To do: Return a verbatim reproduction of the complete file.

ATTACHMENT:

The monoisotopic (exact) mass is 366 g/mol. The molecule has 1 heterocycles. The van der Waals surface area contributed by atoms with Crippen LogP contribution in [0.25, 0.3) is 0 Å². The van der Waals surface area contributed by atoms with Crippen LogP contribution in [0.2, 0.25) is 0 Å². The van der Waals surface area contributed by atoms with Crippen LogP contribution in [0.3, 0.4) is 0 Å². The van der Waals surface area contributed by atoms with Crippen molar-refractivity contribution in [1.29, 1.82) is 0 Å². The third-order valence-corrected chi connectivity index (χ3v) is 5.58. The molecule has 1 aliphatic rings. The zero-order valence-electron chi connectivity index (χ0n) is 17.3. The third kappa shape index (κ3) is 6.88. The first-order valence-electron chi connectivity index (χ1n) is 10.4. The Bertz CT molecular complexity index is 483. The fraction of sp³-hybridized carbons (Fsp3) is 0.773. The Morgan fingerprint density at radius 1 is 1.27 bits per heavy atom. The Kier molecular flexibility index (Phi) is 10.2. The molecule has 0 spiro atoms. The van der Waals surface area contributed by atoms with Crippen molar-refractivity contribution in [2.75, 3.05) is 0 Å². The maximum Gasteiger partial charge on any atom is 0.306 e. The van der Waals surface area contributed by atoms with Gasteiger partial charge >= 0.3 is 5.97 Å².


The monoisotopic (exact) mass is 366 g/mol. The molecule has 1 heterocycles. The van der Waals surface area contributed by atoms with Crippen LogP contribution in [0.25, 0.3) is 0 Å². The van der Waals surface area contributed by atoms with Crippen LogP contribution in [0.2, 0.25) is 0 Å². The van der Waals surface area contributed by atoms with Crippen LogP contribution in [0.3, 0.4) is 0 Å². The van der Waals surface area contributed by atoms with Crippen molar-refractivity contribution in [1.29, 1.82) is 0 Å². The third-order valence-corrected chi connectivity index (χ3v) is 5.58. The molecule has 1 aliphatic rings. The zero-order valence-electron chi connectivity index (χ0n) is 17.3. The third kappa shape index (κ3) is 6.88. The first-order valence-electron chi connectivity index (χ1n) is 10.4. The Bertz CT molecular complexity index is 483. The fraction of sp³-hybridized carbons (Fsp3) is 0.773. The Morgan fingerprint density at radius 1 is 1.27 bits per heavy atom. The Kier molecular flexibility index (Phi) is 10.2. The molecule has 0 spiro atoms. The van der Waals surface area contributed by atoms with Crippen molar-refractivity contribution in [2.75, 3.05) is 0 Å². The maximum Gasteiger partial charge on any atom is 0.306 e. The van der Waals surface area contributed by atoms with Gasteiger partial charge >= 0.3 is 5.97 Å².